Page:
On the point raised by the hon. Member for Tiverton and Honiton (Richard Foord), the Office of Financial Sanctions Implementation in the Treasury has more than doubled in this financial year. The response that is being made is being taken very seriously, and there is a continuous effort to build sanctions capability across Government.

I take the point that the hon. Gentleman made about advice for the higher education sector. I can also tell him that a very effective team in the Department for International Trade is helping businesses in this country to deal with this issue, which, again, we take extremely seriously.

My hon. Friend the Member for Isle of Wight, when referring to lawfare, mentioned Freshfields. I was sorry to hear the name mentioned, given the respect in which that firm is held across the country. I wish it were not true, if it is—I hope it is not—but it was interesting that my hon. Friend mentioned it.

Bob Seely 

Will the Minister give way?

Jesse Norman 

I would rather not, because I have not much time, but let me just say this. My hon. Friend talked about the extension of designation, and this makes the point about the evolving nature of the threat. It is important to get the sanctions in quickly, but as the response evolves, so we must evolve it, and that is what we have done. Being associated with a designated person now includes obtaining financial benefit or other material benefit, or being an immediate family member, which means a wife, a husband, a civil partner, a parent or step-parent, a child or stepchild, a sibling or step-sibling, a niece or nephew, an aunt or uncle, or a grandparent or a grandchild. That is an example of the response evolving as my hon. Friend would have wished.

The hon. Member for Stirling (Alyn Smith) rightly drew attention to the slippery nature of what we are dealing with. I have been highlighting that in my speech. He talked about the danger of laundering energy. There are technically difficult questions to address about how that is to be characterised, especially when, as it were, forms of energy are changed.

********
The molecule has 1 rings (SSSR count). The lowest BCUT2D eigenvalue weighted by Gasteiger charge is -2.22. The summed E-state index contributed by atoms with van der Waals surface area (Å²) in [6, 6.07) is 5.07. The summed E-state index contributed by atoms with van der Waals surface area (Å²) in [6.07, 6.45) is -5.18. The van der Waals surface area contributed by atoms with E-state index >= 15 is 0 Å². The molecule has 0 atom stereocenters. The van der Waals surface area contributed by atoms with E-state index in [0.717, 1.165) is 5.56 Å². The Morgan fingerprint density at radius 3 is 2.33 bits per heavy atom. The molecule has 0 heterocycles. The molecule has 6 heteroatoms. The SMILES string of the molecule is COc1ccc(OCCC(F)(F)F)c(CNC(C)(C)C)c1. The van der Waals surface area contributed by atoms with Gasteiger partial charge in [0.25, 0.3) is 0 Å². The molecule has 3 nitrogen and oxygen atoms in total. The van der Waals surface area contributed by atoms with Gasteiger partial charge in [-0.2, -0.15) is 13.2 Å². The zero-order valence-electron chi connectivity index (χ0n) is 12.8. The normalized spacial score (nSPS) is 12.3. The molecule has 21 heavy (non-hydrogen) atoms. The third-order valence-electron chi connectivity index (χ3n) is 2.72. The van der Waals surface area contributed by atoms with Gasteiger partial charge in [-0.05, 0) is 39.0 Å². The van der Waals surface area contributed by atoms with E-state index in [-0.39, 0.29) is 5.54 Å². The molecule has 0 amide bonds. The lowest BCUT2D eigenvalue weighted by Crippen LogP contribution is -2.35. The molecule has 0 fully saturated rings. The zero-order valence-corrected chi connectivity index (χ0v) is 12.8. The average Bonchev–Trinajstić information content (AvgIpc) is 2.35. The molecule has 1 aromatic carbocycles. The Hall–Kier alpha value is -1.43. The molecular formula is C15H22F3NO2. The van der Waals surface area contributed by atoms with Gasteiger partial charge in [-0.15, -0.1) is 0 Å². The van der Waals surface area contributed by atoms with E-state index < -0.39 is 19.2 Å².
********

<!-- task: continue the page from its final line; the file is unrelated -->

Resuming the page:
The hon. Gentleman talked about proper tracking through the overseas territories. He will be aware that these rules apply in the overseas territories by Order in Council, in the same way that we would apply them here. I think he erred slightly in talking about the legitimacy of sanctions in part depending on the assets seized; the legitimacy of sanctions lies in the fact that we are fighting an aggressive nation that is seeking to overturn our way of life and the foundations of liberal democracy, and I do not think any further legitimacy is required for that to be a worthwhile thing for us to do.

My hon. Friend the Member for Dewsbury (Mark Eastwood) raised the important issue of Alunet, in his constituency. I thank him for doing so, and I thank him for writing to me in advance with the details. I understand the sense of those at Alunet of the loss that they appear to have incurred, and also the concern that they are feeling. I will be writing to my hon. Friend specifically about that issue.

Let me now come to the questions raised by the hon. Member for Cardiff South and Penarth. He asked why so many changes and amendments were needed. It is, of course, because the first instinct in a war situation is to get sanctions on the books as quickly as possible. We know that they have been effective because the Treasury Committee has reminded us of that, and we have plenty of other evidence that it is the case. As I have said, however, as the situation evolves so we need to evolve the response, and as the concerns about the humanitarian impact and unfairness evolve, the sanctions picture inevitably becomes not merely more widespread and more expensive, but more complex—and it is right that that should be so.

The hon. Gentleman mentioned a letter that he had written. Obviously the process has been disturbed by the abeyance of Government and the funeral of Her Majesty, but I will ensure that that letter is sent. He also talked about resourcing. I have referred to the increase in the size of OFSI, and that is matched by the seriousness with which this issue is taken across Government. The hon. Gentleman raised a series of other, more technical issues, and I shall be happy to write to him about those in more detail.

I invite the House to support these motions.


Question put and agreed to.